Sartre’s Later Work: Towards a Notion of Institutional Violence

Marieke Mueller

Research output: Chapter in Book/Report/Conference proceedingChapter


This chapter engages with Jean-Paul Sartre’s thinking on violence in his later works, to suggest that he views violence as a relationship that is always-already contained in the situation, rather than simply as a behaviour that can be chosen or rejected at will. The chapter contributes to the existing literature on the topic of violence in Sartre's thought by distinguishing between Sartrean violence as an 'act' and violence as 'situation'. By claiming that there is a decided increase in emphasis on 'situational' or 'institutionalised' violence in Sartre's later thought, the chapter turns to Sartre's last major published work, The Family Idiot, to show that he affirms an anonymous form of violence that is not only independent of a stable oppressor-oppressed relationship, but is also self-perpetuating because it turns those formerly subjected to it into its future agents. The chapter insists on the original nature of Sartre's later approach to violence, its relevance for an understanding of contemporary society, and the comparisons that can be drawn between Sartre's approach to violence and notions of structural or symbolic violence as developed, for example, by Johan Galtung and by Pierre Bourdieu.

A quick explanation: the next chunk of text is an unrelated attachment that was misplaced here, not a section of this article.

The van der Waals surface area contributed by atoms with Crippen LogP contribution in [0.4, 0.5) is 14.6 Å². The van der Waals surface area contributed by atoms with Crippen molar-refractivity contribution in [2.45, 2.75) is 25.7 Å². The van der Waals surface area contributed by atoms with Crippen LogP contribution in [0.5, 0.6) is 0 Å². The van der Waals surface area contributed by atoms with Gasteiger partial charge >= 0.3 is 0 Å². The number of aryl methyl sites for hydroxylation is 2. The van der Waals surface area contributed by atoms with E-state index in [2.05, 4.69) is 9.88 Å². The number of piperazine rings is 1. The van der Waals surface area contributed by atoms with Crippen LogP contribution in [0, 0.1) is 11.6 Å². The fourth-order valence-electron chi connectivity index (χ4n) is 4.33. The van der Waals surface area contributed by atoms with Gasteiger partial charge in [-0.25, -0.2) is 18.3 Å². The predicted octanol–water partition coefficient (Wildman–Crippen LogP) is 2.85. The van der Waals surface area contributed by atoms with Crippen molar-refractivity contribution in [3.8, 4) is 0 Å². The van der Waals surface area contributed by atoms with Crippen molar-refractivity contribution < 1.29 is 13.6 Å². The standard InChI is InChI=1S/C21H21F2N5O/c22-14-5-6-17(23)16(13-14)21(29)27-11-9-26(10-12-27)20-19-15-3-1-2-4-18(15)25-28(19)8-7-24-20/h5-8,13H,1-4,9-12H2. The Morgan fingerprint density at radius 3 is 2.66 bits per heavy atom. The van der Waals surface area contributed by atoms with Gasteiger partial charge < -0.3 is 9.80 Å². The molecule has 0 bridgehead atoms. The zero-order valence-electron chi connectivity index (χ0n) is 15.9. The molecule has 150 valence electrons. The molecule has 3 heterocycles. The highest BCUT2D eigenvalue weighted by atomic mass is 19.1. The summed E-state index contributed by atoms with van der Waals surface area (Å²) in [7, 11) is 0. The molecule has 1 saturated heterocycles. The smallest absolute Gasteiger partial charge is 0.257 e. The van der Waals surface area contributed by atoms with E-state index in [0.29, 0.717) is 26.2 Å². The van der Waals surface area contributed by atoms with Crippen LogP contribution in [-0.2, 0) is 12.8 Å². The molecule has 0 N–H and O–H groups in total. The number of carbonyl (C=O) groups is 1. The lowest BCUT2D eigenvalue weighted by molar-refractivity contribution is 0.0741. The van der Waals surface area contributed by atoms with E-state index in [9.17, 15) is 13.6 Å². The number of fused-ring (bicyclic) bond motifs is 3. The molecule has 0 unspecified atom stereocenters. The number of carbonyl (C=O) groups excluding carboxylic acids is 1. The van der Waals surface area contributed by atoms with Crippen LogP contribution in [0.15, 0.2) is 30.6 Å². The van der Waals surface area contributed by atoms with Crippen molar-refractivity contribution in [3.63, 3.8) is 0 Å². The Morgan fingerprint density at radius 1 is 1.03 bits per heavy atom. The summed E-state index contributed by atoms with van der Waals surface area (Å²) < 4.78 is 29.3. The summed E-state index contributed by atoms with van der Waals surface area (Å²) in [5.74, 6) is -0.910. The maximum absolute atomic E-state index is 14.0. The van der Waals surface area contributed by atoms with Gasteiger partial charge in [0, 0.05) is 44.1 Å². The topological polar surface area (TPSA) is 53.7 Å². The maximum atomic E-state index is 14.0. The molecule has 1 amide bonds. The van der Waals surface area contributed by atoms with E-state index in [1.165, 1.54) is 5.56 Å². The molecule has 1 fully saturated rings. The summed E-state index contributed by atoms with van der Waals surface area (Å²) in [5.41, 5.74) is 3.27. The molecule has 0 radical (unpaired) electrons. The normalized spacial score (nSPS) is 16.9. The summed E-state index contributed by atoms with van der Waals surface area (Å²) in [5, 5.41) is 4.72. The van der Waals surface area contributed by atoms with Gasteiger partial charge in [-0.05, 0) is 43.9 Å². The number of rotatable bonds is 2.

Original languageEnglish
Title of host publicationThe Meanings of Violence
Subtitle of host publicationFrom Critical Theory to Biopolitics
EditorsGavin Rae, Emma Ingala
PublisherTaylor & Francis
Number of pages19
ISBN (Electronic)978-0-203-70376-2
ISBN (Print)978-1138570207, 1138570206
Publication statusPublished - 18 Oct 2018

Publication series

NameRoutledge Studies in Contemporary Philosophy


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